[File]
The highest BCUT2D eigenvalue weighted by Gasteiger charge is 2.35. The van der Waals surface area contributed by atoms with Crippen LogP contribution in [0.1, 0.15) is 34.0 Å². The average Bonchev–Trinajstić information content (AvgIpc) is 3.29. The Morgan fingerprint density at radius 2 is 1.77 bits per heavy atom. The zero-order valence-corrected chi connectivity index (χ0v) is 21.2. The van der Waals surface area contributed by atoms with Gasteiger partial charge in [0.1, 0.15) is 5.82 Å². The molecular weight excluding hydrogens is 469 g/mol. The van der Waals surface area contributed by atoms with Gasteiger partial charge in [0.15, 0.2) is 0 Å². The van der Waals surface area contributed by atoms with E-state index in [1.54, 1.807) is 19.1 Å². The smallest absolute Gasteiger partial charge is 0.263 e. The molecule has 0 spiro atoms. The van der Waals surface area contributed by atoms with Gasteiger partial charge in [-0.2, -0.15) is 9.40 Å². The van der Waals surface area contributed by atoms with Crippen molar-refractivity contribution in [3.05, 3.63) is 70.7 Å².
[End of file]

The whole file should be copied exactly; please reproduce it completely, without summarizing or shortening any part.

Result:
The highest BCUT2D eigenvalue weighted by Gasteiger charge is 2.35. The van der Waals surface area contributed by atoms with Crippen LogP contribution in [0.1, 0.15) is 34.0 Å². The average Bonchev–Trinajstić information content (AvgIpc) is 3.29. The Morgan fingerprint density at radius 2 is 1.77 bits per heavy atom. The zero-order valence-corrected chi connectivity index (χ0v) is 21.2. The van der Waals surface area contributed by atoms with Gasteiger partial charge in [0.1, 0.15) is 5.82 Å². The molecular weight excluding hydrogens is 469 g/mol. The van der Waals surface area contributed by atoms with Gasteiger partial charge in [0.15, 0.2) is 0 Å². The van der Waals surface area contributed by atoms with E-state index in [1.54, 1.807) is 19.1 Å². The smallest absolute Gasteiger partial charge is 0.263 e. The molecule has 0 spiro atoms. The van der Waals surface area contributed by atoms with Gasteiger partial charge in [-0.2, -0.15) is 9.40 Å². The van der Waals surface area contributed by atoms with Crippen molar-refractivity contribution in [3.05, 3.63) is 70.7 Å².